Tressie McMillan Cottom, Lower Ed: The Troubling Rise of For-Profit Colleges in the New Economy. It way too often falls to me to be the first to inform way too many people (generally Black or first-gen white scholars) – as gently and compassionately as I can – that their online PhD is more or less worthless (with occasional exceptions) for the purpose of finding an academic job. I struggle to cram a PhD program’s worth of mentorship into our one hour appointments, explaining to dismayed clients both the ways that the online program lied (and failed entirely in disciplinary/professional training), and concrete steps they can take to achieve a degree of competitiveness in their job search. Without exception I urge them to read Lower Ed. Nothing I can say can equal what McMillan Cottom does in this closely researched, path-breaking, and utterly devastating take down of the unregulated, predatory, for-profit degree industry that exactly targets the most vulnerable students and preys on their lack of academic and financial capital, resulting in heartbreaking debt and mostly unusable credentials. McMillan Cottom is extraordinary in her ability to present academic research in page-turning prose.
Katie Rose Guest Pryal, The Freelance Academic: Transform Your Creative Life and Career. This complilation of Pryal’s columns fearlessly exposes the exploitative labor conditions that immiserate adjuncts, and the self-defeating cycles of denial, martyrdom, misplaced elitism, and fear that all too often entrap adjuncts into cycles of abuse. It then walks readers through the process of freeing yourself, and best of all: plotting your own freelancer/ entrepreneurial future.
Katie Rose Guest Pryal, Life of the Mind Interrupted: Essays on Mental Health and Disability in Higher Education. Mental health challenges (and neurodivergency) are rampant in academia, but discussion of these remains entirely stigmatized. As someone on the autism spectrum who also experiences depression, I am immensely grateful for Pryal’s work in taking up the topic and exposing the multitude of ways scholars with mental health challenges are ridiculed, marginalized, and even fired from their positions…even while the precarity and abuses of academia are catalysts of mental anguish in themselves. In a down to earth style that draws from her personal experience, Pryal discusses issues of disclosure, accommodations, disability, collegiality, stigma, and ways to support yourself, your colleagues, and especially your students in mental health crises, diagnosis, treatment, and recovery.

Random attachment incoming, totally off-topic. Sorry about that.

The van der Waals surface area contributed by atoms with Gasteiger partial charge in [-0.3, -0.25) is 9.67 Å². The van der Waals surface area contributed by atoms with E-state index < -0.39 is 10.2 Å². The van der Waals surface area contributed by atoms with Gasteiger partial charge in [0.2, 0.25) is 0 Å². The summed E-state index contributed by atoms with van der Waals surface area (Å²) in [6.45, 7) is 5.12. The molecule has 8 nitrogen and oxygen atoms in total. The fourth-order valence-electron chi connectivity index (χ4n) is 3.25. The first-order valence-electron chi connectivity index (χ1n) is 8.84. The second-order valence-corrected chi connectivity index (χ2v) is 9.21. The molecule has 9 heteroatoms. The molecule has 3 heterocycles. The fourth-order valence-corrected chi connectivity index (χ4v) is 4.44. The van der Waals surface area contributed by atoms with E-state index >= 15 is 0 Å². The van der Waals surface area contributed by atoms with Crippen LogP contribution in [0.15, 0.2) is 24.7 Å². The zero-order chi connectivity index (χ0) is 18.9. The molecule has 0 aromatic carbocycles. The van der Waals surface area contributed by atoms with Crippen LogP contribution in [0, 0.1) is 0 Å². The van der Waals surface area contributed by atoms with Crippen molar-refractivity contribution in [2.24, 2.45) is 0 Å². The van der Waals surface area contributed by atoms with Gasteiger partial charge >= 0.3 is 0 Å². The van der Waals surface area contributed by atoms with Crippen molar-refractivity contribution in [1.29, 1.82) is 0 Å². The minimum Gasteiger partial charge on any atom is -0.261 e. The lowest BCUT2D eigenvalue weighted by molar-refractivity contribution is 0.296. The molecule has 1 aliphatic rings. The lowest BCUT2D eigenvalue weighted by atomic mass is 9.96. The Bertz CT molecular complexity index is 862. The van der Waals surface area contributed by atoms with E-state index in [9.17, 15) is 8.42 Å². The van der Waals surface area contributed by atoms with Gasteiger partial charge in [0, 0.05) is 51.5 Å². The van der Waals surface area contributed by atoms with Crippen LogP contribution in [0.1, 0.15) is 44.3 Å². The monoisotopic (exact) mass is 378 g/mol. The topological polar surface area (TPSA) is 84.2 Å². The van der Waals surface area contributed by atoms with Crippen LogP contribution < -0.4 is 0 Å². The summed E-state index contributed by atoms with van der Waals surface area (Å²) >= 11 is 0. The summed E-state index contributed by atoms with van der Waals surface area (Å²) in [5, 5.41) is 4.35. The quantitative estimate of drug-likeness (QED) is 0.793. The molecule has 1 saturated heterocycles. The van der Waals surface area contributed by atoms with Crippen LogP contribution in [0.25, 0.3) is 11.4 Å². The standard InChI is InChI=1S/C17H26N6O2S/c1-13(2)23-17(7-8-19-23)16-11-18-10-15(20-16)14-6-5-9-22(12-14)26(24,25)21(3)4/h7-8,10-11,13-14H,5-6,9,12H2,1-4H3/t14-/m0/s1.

Jessica McCrory Calarco, A Field Guide to Grad School: Uncovering the Hidden Curriculum. This massive tome covers it all, starting from choosing a program and advisor, and then moving methodically through those invisible skills necessary to survive grad school and academia: finding a team of supporters, deciphering jargon, finding funding, publishing and self-promotion…even talking concisely and effectively about your research, which is a major challenge to most academics of every rank, and one of the biggest hurdles of the academic job search. Deeply researched (50 pages of notes and references) and comprehensive.
Amy Gentry, Bad Habits. [Novel] This psychological thriller by an English PhD and NYT bestselling author is equal parts hilarious, excruciating, and harrowing. Framed by razor-sharp depictions of departmental and disciplinary politics, the story of murder unfolds within an irrevocable logic of pitiful academic egos and status battles, and the lives broken in their wake. The author contributed two fascinating guest posts to the blog about her journey from academic to novelist: part 1 and part 2.
Sydney Phlox, Academaze: Finding your Way Through the American Research University. This tongue in cheek, conversational collection of essays and cartoons, written by a pseudonymous white tenured woman STEM professor at a midwestern R1, many taken from her xykademicx blog, walks the reader through the challenges of the tenure track and tenure, offering wisdom on mentoring grad students, networking, the ethics of peer review, academic politics, service, networking, and the other core elements of the job that are rarely if ever explicitly explained. While they are not informed by intersectionality, her chapters on work life balance and women in STEM are valuable. In principle I dislike and judge anonymous academic publishing, especially by the tenured, as I strongly believe that it fuels rather than challenges the overarching culture of abuse and secrecy; however, I do rely on this author’s blog post, A Good Little Girl, in all of my talks to women academics.
Karen Kelsky, The Professor Is In: The Essential Guide To Turning Your PhD Into a Job. Yeah, my own book, because I believe in self promotion (and because I think it’s still the best book on the academic job market and not falling prey to the academic cult), but more so to let you all know that I’m working on a second edition that is going to include way more content on BIPOC issues, right wing attacks on the academy, the uses and abuses of social media, disability and mental health, leaving the academy, and the post-covid higher ed contraction. Suggestions welcome; leave them in comments below.